When creating architectural visualisation you need to represent a lot of details, and one of the most time-consuming is vegetation like grass, trees and bushes.
In this simple tutorial I will show how to quickly create grass in Unreal Engine using a low-poly mesh. Let's get to it.
Download the accompanying video and images.
01. Import base low-poly FBX and texture
Our first step will be importing our low-poly base mesh. I used just two planes here. It's so important that you map them first and then export, as this will make things so much easier later, and as usual remember to set units to mm so we can export the correct size. Once imported we will have our FBX and a material sphere; when importing materials in this way, we just have to add the texture (PNG) and it will then be applied to our FBX base mesh.
02. Set material and texture(opens in new tab)
Once we have our texture imported we will have to apply it to the material and do some tweaking. First of all let's erase the empty texture element and set the material as Masked so we can use the texture PNG's alpha channel, then add the texture and connect in Base Color. Change the preview from sphere to a plane, as this way we will be able to see the grass. The issue here is that we can only see one side and if we try to rotate it disappears; to avoid this we have to check the Two Sided option, which will enable us to rotate it.
03. Scatter our grass(opens in new tab)
Now with our FBX base model ready we have to select Foliage in the Modes panel. Drag and drop our FBX base mesh, as this way we will have our mesh ready to scatter. Go to its settings and in Density let's set it to 120,000 and leave all the other settings as they are. We will see a sphere that is like our brush. Now we can scatter it, so click and paint over the area where we want the grass to be placed.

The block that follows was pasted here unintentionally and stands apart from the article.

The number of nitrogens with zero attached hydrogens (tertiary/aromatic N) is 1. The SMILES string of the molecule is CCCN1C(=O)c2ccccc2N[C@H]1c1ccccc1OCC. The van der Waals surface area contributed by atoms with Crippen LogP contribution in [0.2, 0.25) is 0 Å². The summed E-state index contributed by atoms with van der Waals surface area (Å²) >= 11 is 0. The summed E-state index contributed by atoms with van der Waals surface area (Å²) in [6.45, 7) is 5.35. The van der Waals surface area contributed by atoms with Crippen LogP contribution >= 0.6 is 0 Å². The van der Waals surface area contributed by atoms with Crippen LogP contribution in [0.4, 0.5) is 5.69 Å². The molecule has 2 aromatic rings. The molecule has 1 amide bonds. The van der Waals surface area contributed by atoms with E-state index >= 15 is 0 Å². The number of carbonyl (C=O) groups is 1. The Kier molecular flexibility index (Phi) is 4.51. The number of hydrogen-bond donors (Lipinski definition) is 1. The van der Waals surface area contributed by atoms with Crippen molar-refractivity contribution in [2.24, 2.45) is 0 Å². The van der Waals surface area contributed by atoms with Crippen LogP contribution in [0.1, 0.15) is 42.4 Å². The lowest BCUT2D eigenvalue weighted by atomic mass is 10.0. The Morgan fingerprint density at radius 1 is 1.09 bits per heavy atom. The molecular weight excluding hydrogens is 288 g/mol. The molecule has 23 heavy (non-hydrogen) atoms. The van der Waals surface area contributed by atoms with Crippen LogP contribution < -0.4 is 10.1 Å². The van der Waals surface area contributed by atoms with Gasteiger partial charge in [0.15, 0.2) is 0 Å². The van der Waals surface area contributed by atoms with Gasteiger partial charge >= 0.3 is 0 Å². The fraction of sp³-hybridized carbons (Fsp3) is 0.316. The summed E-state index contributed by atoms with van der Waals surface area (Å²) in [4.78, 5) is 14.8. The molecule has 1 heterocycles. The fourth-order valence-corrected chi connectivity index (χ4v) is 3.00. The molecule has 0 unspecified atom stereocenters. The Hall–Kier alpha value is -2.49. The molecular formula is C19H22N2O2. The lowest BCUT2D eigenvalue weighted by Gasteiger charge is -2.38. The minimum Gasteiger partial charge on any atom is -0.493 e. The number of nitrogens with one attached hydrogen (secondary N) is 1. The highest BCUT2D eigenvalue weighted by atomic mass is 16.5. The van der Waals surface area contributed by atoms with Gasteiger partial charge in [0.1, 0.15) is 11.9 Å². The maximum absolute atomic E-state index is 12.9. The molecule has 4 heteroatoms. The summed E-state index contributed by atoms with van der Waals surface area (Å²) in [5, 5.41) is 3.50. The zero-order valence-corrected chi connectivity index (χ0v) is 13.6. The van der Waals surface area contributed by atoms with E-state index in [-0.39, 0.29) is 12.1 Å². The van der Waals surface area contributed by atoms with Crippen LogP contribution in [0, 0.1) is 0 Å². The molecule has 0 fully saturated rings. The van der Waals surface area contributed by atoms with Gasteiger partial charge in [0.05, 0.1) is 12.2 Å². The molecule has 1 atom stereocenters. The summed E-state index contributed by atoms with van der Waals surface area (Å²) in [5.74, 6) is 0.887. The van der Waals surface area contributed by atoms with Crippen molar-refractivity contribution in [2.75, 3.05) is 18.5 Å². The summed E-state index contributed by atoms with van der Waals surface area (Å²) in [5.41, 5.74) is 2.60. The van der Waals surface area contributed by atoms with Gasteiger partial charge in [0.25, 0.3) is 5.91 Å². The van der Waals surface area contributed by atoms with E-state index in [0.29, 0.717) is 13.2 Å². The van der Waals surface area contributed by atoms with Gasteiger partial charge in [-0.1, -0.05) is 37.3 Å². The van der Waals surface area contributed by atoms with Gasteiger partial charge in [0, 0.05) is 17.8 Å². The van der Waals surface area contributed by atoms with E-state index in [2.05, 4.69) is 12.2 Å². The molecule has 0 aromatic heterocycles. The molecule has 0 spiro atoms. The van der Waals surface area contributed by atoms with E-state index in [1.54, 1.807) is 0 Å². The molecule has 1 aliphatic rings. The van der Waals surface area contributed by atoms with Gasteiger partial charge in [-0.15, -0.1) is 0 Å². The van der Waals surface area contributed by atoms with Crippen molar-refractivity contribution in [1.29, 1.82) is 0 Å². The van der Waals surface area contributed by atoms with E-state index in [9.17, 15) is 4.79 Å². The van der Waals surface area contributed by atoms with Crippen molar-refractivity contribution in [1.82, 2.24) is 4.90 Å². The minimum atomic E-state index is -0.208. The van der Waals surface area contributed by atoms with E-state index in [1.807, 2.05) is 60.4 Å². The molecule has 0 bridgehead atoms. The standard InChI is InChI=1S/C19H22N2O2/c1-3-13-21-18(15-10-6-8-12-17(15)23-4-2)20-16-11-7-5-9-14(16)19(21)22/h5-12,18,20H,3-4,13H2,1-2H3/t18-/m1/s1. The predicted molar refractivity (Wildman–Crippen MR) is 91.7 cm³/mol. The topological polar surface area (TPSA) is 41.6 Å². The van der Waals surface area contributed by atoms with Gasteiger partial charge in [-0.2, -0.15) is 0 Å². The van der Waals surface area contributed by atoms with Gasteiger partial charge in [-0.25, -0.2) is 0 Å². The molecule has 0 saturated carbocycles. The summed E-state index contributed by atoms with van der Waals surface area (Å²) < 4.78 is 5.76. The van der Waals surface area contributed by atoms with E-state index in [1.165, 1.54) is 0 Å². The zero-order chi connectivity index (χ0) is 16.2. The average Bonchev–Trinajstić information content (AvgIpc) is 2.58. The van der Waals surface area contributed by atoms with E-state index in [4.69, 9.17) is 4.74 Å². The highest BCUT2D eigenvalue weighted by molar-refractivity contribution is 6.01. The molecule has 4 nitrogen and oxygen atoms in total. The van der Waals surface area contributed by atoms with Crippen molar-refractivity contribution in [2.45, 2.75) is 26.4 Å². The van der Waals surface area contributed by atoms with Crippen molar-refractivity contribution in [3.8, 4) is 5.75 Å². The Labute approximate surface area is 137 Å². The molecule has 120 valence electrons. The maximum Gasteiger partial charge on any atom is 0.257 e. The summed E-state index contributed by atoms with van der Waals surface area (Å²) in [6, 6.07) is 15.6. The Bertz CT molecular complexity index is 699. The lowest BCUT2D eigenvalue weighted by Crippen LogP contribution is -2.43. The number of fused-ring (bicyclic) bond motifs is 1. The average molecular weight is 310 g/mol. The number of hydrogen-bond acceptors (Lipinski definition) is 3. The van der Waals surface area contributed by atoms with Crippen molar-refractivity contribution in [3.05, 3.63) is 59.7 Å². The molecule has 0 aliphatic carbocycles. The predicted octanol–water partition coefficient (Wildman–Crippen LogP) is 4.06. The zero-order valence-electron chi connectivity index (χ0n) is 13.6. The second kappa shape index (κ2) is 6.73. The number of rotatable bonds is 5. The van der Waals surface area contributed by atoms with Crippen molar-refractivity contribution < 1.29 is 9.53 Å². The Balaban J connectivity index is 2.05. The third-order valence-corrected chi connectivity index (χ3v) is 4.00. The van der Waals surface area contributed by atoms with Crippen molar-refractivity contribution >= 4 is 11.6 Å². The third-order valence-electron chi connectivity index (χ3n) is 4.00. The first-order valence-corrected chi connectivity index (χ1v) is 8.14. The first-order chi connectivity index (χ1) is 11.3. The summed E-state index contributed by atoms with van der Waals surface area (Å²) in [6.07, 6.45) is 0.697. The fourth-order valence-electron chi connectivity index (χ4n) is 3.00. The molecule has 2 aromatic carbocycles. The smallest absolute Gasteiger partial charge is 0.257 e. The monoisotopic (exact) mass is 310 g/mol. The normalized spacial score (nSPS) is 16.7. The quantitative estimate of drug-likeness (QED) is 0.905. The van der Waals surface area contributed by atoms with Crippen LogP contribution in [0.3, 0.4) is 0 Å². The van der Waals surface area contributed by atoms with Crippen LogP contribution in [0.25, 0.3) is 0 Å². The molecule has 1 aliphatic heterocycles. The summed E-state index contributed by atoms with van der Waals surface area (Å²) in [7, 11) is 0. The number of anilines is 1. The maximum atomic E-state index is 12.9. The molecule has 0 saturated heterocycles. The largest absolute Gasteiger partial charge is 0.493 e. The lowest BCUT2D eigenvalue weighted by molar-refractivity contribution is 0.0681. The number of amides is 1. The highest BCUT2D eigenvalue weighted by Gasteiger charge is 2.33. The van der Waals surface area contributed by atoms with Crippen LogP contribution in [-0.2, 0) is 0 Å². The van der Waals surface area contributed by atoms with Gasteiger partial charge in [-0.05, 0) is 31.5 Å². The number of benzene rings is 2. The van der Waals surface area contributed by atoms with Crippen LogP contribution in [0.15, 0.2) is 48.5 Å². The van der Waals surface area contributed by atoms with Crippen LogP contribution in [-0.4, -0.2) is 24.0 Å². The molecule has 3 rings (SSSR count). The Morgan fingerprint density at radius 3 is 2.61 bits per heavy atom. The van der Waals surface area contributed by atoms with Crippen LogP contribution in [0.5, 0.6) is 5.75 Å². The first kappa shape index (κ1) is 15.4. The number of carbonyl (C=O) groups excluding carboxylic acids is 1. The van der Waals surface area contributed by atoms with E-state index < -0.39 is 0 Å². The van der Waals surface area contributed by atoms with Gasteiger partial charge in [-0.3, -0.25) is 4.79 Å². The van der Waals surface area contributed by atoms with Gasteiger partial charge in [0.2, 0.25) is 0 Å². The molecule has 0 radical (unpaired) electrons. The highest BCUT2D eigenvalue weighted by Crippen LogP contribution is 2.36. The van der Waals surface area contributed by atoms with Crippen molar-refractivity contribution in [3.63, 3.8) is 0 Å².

We have now placed some grass, but there is a problem: it does not cover the entire area we need. How can we cover the full area? First, erase the grass we just placed. Now, in Foliage there are four tabs: on the left, the Paint tool is the one we will use. Uncheck BSP and then click in the area where we need, and it will be all covered with our grass. Now we have our foliage working, we can change several options like scaling, scale x, radius and others. We will leave it all as it is for now.
04. Wind and final settings(opens in new tab)
We now have some working grass, but let's give it some wind. Head inside the grass material, type Grass in the grid and select SimpleGrassWind. Connect it to World Position Offset, then press 1 and click on the grid. This will create a Material Expression Constant, so now let's connect it to WindIntensity, WindHeight and finally to AdditionalWPO and set its value to .055. This will help us add movement to our grass, and you can test it with different values according to your needs. Always keep in mind that we can use one Material Expression Constant for each variable. Once we have the result we like we can keep testing new variables.
This article was originally published in 3D World, the world's best-selling magazine for CG artists. Buy issue 230 here (opens in new tab) or subscribe to 3D World here (opens in new tab).